• Museum Scientists

    The Denver Museum of Nature & Science has sixteen PhD curators that are making real scientific discoveries and are leading active research in the field and lab.

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  • Research

    Museum scientists study the history, evolution, and diversity of the universe, the Earth, and its inhabitants. We make new discoveries and share them with our communities through presentation, publication, and programming.

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  • Collections

    The Museum is home to the last grizzly that lived in Colorado, the world's largest rhodochrosite crystal discovered in a silver mine near Alma, a Triceratops skull unearthed by construction crews digging a basement in Brighton, and more than 1.4 million other irreplaceable artifacts.

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  • The Snowmastodon Project™

    In October 2010, a bulldozer operator working near a Colorado ski area uncovered the tusk of a young female mammoth. Over the next 10 months, the Denver Museum of Nature & Science conducted its largest-ever fossil excavation, yielding a treasure trove of well-preserved Ice Age fossils.  Museum crews uncovered 5,000 bones of 41 kinds of Ice Age animals, including mammoths, mastodons, ground sloths, camels, deer, horses, and giant bison.  The preserved series of Ice Age fossil ecosystems is one of the most significant fossil discoveries ever made in Colorado. This discovery at Ziegler Reservoir near Snowmass Village will change forever our understanding of alpine life in the Ice Age.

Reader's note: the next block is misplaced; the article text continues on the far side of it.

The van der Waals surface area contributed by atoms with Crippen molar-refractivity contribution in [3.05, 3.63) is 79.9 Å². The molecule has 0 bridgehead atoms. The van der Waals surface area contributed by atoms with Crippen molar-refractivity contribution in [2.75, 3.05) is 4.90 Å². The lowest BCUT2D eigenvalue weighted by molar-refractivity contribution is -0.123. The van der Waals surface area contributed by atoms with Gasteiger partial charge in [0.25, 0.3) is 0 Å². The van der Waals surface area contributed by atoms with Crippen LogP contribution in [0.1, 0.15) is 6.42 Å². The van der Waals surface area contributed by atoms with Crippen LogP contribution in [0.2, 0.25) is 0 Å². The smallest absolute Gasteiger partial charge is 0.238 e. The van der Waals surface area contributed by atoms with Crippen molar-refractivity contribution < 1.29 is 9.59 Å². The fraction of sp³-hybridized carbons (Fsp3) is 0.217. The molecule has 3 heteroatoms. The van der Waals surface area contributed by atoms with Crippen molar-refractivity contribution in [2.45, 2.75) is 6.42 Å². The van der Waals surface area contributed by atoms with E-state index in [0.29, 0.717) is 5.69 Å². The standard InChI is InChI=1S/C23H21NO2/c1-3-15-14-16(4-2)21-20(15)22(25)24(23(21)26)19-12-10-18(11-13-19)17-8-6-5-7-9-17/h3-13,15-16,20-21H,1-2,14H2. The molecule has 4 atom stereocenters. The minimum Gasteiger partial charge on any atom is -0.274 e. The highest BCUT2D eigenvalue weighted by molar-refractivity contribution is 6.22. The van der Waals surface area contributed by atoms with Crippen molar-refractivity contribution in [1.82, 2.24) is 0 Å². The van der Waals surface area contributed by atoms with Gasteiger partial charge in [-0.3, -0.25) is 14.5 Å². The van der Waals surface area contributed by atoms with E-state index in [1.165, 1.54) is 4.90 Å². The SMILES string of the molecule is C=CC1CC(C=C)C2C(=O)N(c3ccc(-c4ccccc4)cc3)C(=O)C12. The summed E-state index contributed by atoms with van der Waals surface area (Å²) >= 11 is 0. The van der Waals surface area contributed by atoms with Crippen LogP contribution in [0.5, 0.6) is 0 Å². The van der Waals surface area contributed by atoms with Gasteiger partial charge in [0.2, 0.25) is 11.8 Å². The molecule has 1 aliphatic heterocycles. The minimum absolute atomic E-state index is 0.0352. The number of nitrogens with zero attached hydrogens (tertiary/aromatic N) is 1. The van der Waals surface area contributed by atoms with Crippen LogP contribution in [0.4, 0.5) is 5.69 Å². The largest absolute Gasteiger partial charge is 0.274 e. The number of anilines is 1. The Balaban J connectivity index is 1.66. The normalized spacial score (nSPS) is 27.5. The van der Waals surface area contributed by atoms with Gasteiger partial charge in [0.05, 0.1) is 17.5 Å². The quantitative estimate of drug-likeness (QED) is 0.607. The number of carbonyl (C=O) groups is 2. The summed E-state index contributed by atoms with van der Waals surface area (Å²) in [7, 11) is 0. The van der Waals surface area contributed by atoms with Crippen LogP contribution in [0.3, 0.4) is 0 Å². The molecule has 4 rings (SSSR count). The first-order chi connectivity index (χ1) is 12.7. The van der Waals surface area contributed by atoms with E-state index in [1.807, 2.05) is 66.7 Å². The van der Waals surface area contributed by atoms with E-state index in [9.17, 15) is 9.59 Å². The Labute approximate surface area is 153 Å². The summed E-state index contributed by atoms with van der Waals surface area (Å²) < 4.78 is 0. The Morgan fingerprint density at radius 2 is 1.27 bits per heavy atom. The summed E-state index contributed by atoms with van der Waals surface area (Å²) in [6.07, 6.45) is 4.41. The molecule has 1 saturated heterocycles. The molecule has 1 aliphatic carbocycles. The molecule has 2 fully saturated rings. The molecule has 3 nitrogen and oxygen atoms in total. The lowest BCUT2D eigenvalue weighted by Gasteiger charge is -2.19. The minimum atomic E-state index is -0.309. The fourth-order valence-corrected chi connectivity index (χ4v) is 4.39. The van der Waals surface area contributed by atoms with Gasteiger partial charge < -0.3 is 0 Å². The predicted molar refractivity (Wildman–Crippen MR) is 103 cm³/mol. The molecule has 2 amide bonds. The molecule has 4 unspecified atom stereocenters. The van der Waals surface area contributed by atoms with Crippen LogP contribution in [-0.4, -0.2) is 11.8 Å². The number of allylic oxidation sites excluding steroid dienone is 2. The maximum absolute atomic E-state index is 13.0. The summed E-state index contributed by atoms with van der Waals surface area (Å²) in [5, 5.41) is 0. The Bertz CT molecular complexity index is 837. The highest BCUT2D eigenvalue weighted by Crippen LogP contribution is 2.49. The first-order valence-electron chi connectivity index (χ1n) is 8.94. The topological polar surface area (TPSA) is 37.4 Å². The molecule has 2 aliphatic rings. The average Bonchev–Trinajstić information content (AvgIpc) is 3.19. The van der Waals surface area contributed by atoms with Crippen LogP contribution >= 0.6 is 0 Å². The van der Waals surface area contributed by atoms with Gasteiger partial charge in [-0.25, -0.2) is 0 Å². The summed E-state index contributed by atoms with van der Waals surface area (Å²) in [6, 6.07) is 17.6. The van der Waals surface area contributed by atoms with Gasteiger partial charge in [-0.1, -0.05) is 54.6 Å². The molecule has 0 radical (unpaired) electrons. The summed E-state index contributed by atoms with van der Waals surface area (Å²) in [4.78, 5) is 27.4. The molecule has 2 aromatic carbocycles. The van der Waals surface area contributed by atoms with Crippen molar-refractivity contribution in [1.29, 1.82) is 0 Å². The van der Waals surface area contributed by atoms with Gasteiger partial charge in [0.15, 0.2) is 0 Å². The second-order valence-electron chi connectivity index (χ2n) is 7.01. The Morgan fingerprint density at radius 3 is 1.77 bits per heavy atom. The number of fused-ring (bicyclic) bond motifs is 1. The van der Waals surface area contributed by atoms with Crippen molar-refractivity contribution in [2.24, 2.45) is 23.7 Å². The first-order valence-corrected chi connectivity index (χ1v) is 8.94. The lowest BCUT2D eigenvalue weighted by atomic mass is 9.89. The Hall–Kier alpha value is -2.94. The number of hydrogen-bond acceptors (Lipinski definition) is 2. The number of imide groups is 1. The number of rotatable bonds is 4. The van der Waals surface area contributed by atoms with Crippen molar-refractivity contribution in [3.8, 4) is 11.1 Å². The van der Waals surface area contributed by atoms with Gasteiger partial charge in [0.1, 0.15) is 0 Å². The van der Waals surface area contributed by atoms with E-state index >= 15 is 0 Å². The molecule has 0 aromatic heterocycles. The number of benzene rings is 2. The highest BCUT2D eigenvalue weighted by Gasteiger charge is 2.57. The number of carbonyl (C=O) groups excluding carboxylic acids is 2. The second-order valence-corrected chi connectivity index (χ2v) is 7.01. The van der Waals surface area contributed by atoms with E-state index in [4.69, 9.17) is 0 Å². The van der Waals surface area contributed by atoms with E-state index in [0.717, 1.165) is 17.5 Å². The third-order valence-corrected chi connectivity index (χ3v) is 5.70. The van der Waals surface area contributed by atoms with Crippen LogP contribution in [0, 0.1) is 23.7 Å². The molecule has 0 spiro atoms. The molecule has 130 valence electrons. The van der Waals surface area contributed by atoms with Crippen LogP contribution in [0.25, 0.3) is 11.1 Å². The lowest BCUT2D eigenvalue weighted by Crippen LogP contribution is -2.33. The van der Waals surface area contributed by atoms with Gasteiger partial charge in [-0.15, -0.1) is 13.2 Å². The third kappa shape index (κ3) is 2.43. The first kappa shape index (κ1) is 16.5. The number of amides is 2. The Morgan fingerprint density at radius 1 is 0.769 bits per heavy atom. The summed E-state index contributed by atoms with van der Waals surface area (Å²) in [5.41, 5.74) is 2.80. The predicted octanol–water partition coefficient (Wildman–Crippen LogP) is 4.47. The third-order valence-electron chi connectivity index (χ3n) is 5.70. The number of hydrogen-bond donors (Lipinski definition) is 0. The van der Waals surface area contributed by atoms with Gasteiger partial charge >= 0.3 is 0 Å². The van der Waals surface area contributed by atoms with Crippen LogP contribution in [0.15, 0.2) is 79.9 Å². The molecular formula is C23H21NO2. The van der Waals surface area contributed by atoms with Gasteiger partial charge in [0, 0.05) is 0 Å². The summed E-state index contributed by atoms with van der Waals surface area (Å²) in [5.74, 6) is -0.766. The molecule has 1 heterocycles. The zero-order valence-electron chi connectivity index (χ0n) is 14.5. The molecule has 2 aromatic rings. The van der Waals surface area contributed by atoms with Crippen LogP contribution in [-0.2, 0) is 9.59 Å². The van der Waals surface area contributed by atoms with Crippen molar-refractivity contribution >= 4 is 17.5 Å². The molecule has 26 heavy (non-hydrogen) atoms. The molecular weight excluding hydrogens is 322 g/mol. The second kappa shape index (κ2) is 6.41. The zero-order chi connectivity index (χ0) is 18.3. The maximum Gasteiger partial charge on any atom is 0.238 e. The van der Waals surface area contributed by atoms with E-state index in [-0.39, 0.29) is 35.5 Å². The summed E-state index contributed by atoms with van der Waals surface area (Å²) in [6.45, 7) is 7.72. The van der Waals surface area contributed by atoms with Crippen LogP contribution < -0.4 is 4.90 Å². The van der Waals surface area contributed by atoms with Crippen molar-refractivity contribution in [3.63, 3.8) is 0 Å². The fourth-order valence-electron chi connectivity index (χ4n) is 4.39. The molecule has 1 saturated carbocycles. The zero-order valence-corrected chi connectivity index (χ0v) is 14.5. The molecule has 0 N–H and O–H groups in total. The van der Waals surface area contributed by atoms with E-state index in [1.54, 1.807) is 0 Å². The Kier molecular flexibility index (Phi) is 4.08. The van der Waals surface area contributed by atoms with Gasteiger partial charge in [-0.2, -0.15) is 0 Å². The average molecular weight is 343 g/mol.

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  • Museum Publications

    The Denver Museum of Nature & Science has an active research program and authors a variety of publications.

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  • Bailey Library and Archives

    The library's collection focuses on anthropology, earth sciences, health sciences, space sciences, zoology, the Rocky Mountain West, and museum studies.

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